Globes in medieval times and the Renaissance
Although the history of globes becomes shrouded in medieval times and in the Renaissance, we can find globes depicted in artwork. Two manuscripts in the Abbey Library of Saint Gall contain an illustration of a globe. Codex 902 (below) dates to the 9th century. It shows a celestial globe with 10 constellations (Perseus, Auriga, Ursa Major, Aries, Taurus, Gemini, Leo, Eridanus, Canis Major and Argo). The globe itself is supported by a centre column, 6 further columns support the horizon ring. Codex 250 dates to the 10th century and appears to be copied from the earlier manuscript.
Other than these depictions in artwork, globes disappear from European history until the scientific investigations of Johannes von Gmunden (1380/84-1442) at Vienna University. He wrote several works about astronomical instruments, including one called Tractatus de ‘sphaera solida sive de astrometro sphaerico’ etc. (“Book about the solid sphere or about the astrometrical sphere”, held as Codex 5412 in the Austrian National Library). By the end of the 15th century, globe manufacturing took off in Europe on a grand scale.
The Aristotelian cosmos
What all globes have in common is that they have been constructed in an Aristotelian-Ptolemaic system, which was valid in Europe until Galileo Galilei (1564-1642) showed that Nicolaus Copernicus (1473-1543) was right in moving the Earth out of the centre of the universe and replacing it with the Sun. Aristotle (384-322 BCE) had proposed a universe that consisted of several celestial spheres, the outermost being the sphere that the stars are attached to. The Earth was considered the immovable centre of the universe. Ptolemy came up with the mathematical calculations that made the movements of Aristotles’ spheres predictable and calculable. Considering this system, a globe is a perfect representation of the celestial sphere – the stars are at an equal distance from the centre and the globe could be used to show the daily and yearly rotation of the sphere. This is also the reason why the ever-changing movements of the planets cannot be portrayed by a globe and that is why no planets are depicted on them.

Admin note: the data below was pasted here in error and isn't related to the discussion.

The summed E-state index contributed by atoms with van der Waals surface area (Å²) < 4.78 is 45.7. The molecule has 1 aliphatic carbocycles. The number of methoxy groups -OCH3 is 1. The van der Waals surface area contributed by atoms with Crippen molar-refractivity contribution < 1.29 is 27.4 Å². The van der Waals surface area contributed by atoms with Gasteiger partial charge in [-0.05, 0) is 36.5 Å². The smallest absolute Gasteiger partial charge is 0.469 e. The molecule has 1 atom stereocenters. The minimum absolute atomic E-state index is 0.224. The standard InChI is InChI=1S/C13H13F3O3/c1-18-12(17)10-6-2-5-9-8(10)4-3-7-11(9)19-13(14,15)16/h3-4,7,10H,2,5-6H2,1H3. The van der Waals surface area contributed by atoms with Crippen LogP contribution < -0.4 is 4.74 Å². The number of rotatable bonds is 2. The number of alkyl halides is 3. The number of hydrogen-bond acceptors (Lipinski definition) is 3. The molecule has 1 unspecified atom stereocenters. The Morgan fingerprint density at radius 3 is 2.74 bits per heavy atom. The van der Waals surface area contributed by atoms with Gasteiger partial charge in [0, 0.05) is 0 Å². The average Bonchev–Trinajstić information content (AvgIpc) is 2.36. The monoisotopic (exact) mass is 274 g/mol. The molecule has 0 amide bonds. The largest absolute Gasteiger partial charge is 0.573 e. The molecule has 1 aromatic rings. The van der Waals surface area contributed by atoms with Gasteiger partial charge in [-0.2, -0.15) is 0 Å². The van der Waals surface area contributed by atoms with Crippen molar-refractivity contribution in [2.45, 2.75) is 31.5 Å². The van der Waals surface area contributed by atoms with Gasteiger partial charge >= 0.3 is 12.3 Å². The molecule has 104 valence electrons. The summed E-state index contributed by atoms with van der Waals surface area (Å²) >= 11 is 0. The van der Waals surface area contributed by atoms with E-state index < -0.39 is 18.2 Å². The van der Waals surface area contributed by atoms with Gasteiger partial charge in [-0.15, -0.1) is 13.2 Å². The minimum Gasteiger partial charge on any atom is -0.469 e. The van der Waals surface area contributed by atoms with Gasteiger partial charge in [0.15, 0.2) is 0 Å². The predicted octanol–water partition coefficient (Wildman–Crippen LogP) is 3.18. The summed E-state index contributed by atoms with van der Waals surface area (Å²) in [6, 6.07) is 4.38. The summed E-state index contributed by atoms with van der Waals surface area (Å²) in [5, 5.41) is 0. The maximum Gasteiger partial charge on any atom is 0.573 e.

A problematic viewpoint
While an observer on Earth looks at the apparent celestial sphere of fixed stars from the inside, a globe always presents the sphere from the outside – an observer would have to imagine sitting inside the globe to see the constellations the correct way around. However, astronomical literature from Ptolemy onwards, talked about the constellations and positions of individual stars within them as seen from Earth and most of the constellation illustrations depicting humans were drawn to show them from the front. These constellation illustrations had to be turned around for representation on a globe and were now seen from behind – left and right had to be swapped, so for example the star Regulus, one of the brightest stars in the night sky, sits at the bottom right of the constellation Leo for an observer on Earth (towards West) yet on a globe it sits at the bottom left (towards East). This led to misidentifications when trying to locate a star that was described as “on the right side of the constellation X” on a globe. That is why some globe manufacturers produced images of constellations that were neither seen from the front or back, but from the side – as a sort of compromise.
The problem only persists because we are not really used to celestial globes as much as we are used to terrestrial globes and maps – which show the Earth from an unusual viewpoint, as if you were circling the Earth in a spaceship (something which not many of us have done!).
- The Whipple Museum of the History of Science (University of Cambridge) has a brief history of globes from the 16th century onwards.
- The British Library has a nice overview over European globes from the 17th and 18th century, including some pretty 3D-reconstructions.
- If you want to build your own model globe, then the History of Science Museum of the University of Cambridge has got you covered.
About the author
Doris Vickers is a Classical Philologist and currently pursuing a PhD about Wilhelm Schickard’s Astroscopium, a text dating to 1623 that deals with contemporary issues of astronomy, star names and star maps. During her research, she often comes across interesting factoids that she would like to share with you here. She is also an associate member of the International Astronomical Union (IAU) and the Etymology Task Group Chairperson of the Working Group on Star Names (WGSN).